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A Betta Life - Chapter 4: Surviving

Online Aquarium Fish Magazine | A Betta Life - Chapter 4: Surviving

By Mary Reyes
Loyola University Chicago

I hoped that it was not real; I hoped that I wouldn't have to stay in that tiny container where I could barely move. Unfortunately, it took me a couple of weeks to figure out that I was not about to leave that place, and that the countless days that I would spend there would be some of the most painful of my life.

As the days went by, I began to feel week. Partially because since I had come to that place they had not fed me and partially because my water began to get dirty and was unbearably cold. I felt like the energy that I had in my better days of youth, had left me at the moment when I was placed in the dark. There were no reasons to move or to do anything other than going up to take some air.

Days went by in that dreadful container; I often felt weak and cold in that horrible environment. Every time I looked in my water, there would be waste accumulated to the point in which I couldn't move without lifting a cloud of filth around me. My gills began to hurt badly, and I really could not spend more than a couple of minutes without going up for some air.

My health began to deteriorate. Week after week my fins began to shorten and get eaten by a dark rim... I eventually got soft white fluffy stuff in my body, but the giant things would just add a bunch of a blue thing in my water and then it would stop the growth of those things, only to come back again later.

Back in those days I finally understood the meaning of the word "hunger". I had been hungry before, but never starved to this level. I would spend entire days trying to ignore the pain in my gills, my fins and my empty stomach, but some days the feeling was just unbearable. They would eventually come around once a month, get our water changed, and feed us around every week. They fed us little portions, just enough to calm hunger for a couple days.

Every now and then those big creatures would come and give us a look. Hold our containers up and then place us back. It was terrifying every time one of those would hold me up, as if it wanted to eat me, sometimes the others that where in cups like me, would die eventually and quietly. The giant creatures would usually take the dead away, but sometimes they would forget and they would let the container sit there for days, with the dead one rotting away, and the eyes lost in eternity.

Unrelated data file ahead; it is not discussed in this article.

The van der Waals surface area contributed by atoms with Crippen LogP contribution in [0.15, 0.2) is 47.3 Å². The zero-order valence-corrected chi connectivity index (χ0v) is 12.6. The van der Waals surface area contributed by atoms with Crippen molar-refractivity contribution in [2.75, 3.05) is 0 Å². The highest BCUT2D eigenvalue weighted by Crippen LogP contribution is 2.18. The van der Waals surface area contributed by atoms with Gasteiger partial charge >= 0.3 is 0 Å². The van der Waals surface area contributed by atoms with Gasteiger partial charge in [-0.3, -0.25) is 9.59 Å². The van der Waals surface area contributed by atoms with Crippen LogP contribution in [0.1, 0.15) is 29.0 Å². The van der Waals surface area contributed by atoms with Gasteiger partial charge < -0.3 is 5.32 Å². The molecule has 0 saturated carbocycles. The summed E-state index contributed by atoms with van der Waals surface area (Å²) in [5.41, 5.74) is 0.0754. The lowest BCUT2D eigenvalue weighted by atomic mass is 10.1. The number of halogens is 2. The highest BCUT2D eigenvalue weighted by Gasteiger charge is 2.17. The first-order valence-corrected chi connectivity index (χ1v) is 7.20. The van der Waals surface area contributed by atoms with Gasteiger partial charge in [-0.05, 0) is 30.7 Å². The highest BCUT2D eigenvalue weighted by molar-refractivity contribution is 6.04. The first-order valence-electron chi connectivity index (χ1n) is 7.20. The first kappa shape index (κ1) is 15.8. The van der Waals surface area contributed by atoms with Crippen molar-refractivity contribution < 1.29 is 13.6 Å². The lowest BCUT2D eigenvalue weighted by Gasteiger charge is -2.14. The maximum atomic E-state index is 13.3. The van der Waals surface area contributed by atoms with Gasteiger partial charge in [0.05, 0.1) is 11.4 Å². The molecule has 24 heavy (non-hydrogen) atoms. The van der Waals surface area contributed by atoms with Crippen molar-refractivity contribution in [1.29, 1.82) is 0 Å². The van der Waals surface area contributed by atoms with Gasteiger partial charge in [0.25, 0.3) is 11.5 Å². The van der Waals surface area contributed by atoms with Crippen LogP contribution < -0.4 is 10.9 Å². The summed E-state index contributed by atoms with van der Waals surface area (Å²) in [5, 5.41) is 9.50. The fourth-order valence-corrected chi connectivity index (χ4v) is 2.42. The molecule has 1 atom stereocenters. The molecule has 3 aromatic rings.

I just patiently waited for my time to come; I no longer cared for living at that point, and I was just increasingly hoping to die so that I would not feel the cold, the pain and the hunger anymore. It was like an eternal nightmare where the days went slowly and agonizingly.

I had however, made friends with a girl that was in a container next to mine. She usually looked at me with those little bright eyes and move around her container for me. She was really beautiful, more than I had ever seen before. I felt the need to blow bubbles, but I just lacked the strength to do it... I wish I could have gotten to know her better, to interact with her in other circumstances. In those moments when I saw her sitting in the bottom of her container, feeling as much pain as I was feeling, I would ask myself: why is such a beautiful thing is being subjected to that tremendous amount of suffering and pain? I would have loved to take her beautiful blue fins and black eyes out of that misery, but unfortunately, I couldn't even take myself out of mine.

The mornings, afternoons and nights were the same, every single day. The only thing I looked forward to was to take a look at my little friend, who was always there. I could clearly see that her health was deteriorating quickly, just like mine was. It was a matter of survival really, only the strongest would survive the vicious state in which we were. Other new ones came to replace the dead ones, and they would quickly learn how things were in our world. One of the most painful sights to see was to see the other fishes that were able to swim freely in the big tanks across from us. Why were they able to swim freely and we were not?

One morning I woke up from my filth like always, but my friend did not. She just remained there in the bottom, and she didn't move ever again. I felt really depressed not to see her little eyes bright as always, but instead dull and lost. During the whole day I just hoped that she somehow magically moved, but she did not. The giant creatures took her container away... and I was left alone thinking and hoping that I was next.

Things continued like that for a while; I did not feel the pain, the hunger or the cold any longer for it had become a part of me. Maybe it was my nature which enabled me to endure the pain, but nonetheless there were points in which I really thought just to let myself go, so that I wouldn't have to feel that pain any longer. Sometimes I even lacked the strength to go up for some air... since our containers were hermetically closed, the air that we had was not fresh.

One good afternoon a giant one of those things came up, grabbed my container and looked at me. At the beginning I thought that it was like the other times and that it would leave me back in my place once it was done... but I was wrong.

The thing grabbed my container and took me away. Another one of those unexpected situations in which I usually am. Is this for better or for worse? I asked myself since I had no idea if this time I was going to end up in a crueler situation or if this was the end of my nightmare.

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